Individuals and businesses should make disaster plans, build disaster kits, and get involved in disaster preparations, because vital services may not be restored for at least 72 hours in a major disaster.
Learn more about the SBA Mitigation Loan Program or visit the SBA’s Disaster Recovery website.

Business Continuity Planning Process Diagram - Text VersionWhen business is disrupted, it can cost money. Even when this is the case, the continuity plan must still address them, an earthquake proof building is of no benefit unless staff are instructed to congregate in it and other safe areas. Therefore, recovery strategies for information technology should be developed so technology can be restored in time to meet the needs of the business. External suppliers can provide a full business environment including office space and live data centers ready to be occupied.
To read the 4th article, go to Emergency Preparedness Planning 4: Disaster prevention and avoidance. I wonder if businesses that choose not to consider disaster recovery do so because they think it will not happen to them.
The worksheet should be completed by business function and process managers with sufficient knowledge of the business. The availability and cost of these options can be affected when a regional disaster results in competition for these resources.There are multiple strategies for recovery of manufacturing operations.
Smaller businesses, for whom the impacts of any event could be significantly greater, can often overlook the necessity for disaster recovery planning.
Once all worksheets are completed, the worksheets can be tabulated to summarize:the operational and financial impacts resulting from the loss of individual business functions and processthe point in time when loss of a function or process would result in the identified business impactsThose functions or processes with the highest potential operational and financial impacts become priorities for restoration. Emergency planning and disaster recovery is not simply about preparing for a terrorist attack or earthquake, being prepared for a power outage or unexpected staff absence or incident can equally help in ensuring business continuity.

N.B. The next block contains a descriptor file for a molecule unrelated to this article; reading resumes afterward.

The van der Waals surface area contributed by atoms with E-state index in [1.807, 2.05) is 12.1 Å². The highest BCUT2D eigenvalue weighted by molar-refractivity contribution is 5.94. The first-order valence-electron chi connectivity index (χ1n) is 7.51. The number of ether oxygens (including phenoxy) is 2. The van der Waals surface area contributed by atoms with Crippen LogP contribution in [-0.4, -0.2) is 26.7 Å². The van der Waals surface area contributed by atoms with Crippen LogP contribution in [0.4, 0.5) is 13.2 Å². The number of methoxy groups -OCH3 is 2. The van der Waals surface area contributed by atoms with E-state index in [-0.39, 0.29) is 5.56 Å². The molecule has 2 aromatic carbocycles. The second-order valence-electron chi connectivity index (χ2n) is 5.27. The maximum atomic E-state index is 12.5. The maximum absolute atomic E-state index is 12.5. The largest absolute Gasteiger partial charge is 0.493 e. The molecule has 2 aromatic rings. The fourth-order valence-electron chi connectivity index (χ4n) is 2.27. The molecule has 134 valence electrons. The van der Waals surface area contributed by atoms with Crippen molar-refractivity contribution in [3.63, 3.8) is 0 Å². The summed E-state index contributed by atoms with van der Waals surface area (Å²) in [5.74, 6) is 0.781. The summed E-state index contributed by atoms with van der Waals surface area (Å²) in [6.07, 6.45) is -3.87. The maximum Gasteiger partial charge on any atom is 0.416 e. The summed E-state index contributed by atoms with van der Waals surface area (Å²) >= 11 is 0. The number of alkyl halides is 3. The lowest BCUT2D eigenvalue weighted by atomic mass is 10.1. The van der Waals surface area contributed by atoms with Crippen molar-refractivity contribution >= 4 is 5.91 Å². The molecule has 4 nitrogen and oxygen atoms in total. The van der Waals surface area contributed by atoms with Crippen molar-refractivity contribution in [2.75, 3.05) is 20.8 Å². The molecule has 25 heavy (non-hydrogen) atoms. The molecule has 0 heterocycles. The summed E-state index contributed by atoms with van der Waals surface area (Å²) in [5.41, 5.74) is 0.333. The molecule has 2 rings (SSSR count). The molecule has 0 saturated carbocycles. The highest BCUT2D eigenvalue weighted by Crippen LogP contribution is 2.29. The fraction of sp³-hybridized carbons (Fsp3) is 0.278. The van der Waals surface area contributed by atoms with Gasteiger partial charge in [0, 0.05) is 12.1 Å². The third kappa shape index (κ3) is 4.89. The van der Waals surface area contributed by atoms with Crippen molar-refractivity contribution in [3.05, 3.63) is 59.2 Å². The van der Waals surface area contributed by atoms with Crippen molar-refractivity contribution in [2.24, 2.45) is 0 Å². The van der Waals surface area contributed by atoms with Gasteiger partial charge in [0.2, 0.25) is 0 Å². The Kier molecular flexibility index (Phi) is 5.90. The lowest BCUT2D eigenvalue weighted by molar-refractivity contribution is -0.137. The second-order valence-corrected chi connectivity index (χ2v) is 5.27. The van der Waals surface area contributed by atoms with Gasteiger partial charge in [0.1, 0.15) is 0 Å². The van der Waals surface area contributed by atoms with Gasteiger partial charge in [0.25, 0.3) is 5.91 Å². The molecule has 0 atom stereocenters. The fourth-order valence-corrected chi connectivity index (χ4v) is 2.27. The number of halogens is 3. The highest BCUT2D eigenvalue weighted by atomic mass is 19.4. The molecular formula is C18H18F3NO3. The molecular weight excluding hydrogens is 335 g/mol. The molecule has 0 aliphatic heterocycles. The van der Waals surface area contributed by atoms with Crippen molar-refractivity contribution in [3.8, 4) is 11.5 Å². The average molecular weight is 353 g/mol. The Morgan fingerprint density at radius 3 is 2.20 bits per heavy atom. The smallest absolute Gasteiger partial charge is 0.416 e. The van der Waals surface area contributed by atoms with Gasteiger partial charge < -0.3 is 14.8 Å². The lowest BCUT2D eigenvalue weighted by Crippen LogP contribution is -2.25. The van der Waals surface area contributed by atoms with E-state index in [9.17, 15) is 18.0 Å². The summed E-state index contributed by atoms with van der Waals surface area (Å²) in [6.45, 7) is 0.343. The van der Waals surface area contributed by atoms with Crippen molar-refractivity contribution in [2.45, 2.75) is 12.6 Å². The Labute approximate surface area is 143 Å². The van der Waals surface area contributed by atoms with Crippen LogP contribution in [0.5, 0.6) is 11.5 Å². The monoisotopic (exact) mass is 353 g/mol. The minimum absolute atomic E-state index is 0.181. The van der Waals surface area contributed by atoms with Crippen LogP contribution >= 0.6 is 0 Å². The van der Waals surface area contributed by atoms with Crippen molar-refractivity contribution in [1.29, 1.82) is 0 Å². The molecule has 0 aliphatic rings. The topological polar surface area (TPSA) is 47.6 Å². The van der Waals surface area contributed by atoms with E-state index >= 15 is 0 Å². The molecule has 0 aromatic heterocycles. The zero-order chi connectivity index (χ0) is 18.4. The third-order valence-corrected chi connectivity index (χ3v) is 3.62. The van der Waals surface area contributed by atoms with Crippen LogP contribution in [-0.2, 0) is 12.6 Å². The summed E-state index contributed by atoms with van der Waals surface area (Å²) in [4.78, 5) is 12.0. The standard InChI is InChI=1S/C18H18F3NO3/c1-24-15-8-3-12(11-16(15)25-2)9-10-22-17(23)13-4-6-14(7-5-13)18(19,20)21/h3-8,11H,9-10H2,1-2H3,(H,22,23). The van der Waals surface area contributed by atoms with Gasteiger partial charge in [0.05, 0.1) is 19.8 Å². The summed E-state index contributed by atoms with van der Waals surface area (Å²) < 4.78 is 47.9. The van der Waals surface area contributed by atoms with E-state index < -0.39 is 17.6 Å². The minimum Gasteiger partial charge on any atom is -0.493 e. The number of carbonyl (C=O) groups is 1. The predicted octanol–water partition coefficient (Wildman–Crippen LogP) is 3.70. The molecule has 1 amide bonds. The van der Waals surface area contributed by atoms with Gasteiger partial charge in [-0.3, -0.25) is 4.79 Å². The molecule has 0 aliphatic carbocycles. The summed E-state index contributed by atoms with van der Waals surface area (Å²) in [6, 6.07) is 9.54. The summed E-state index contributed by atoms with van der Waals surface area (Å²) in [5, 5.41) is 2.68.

The Business Continuity Resource Requirements worksheet should be completed by business function and process managers. Once you know what your risks are, what their impact might be and the likelihood of them arising, you can begin planning how to avoid or mitigate them.
Completed worksheets are used to determine the resource requirements for recovery strategies.Following an incident that disrupts business operations, resources will be needed to carry out recovery strategies and to restore normal business operations. This is where the continuity plan really comes into its own, in providing detailed instructions on mitigating the effects of risks and minimizing disruption. Meetings with individual managers should be held to clarify information and obtain missing information.After all worksheets have been completed and validated, the priorities for restoration of business processes should be identified.
This is why the continuity plan needs to be a living document that takes account of feedback from tests and genuine emergencies. Again, this should be an ongoing procedure with post-incident reviews feeding into improving the continuity plan. From brainstorming threat scenarios to notifying customers about service changes, having a robust and reliable mass communication system is the critical to your plan’s success. To read the second article in this series, go to Emergency Preparedness Planning 2: Risk Assessment. We are seeing more and more extreme weather and more than ever businesses need a solid business disaster recovery plan.
Disasters are often out of our control, but you can be prepared with a backup and disaster recovery plan. However, recent technological and information advances mean that no business, large or small, has an excuse not to be prepared.

Relief society emergency preparedness specialist
Home safety plans
Emergency earthquake plan
Emergency food storage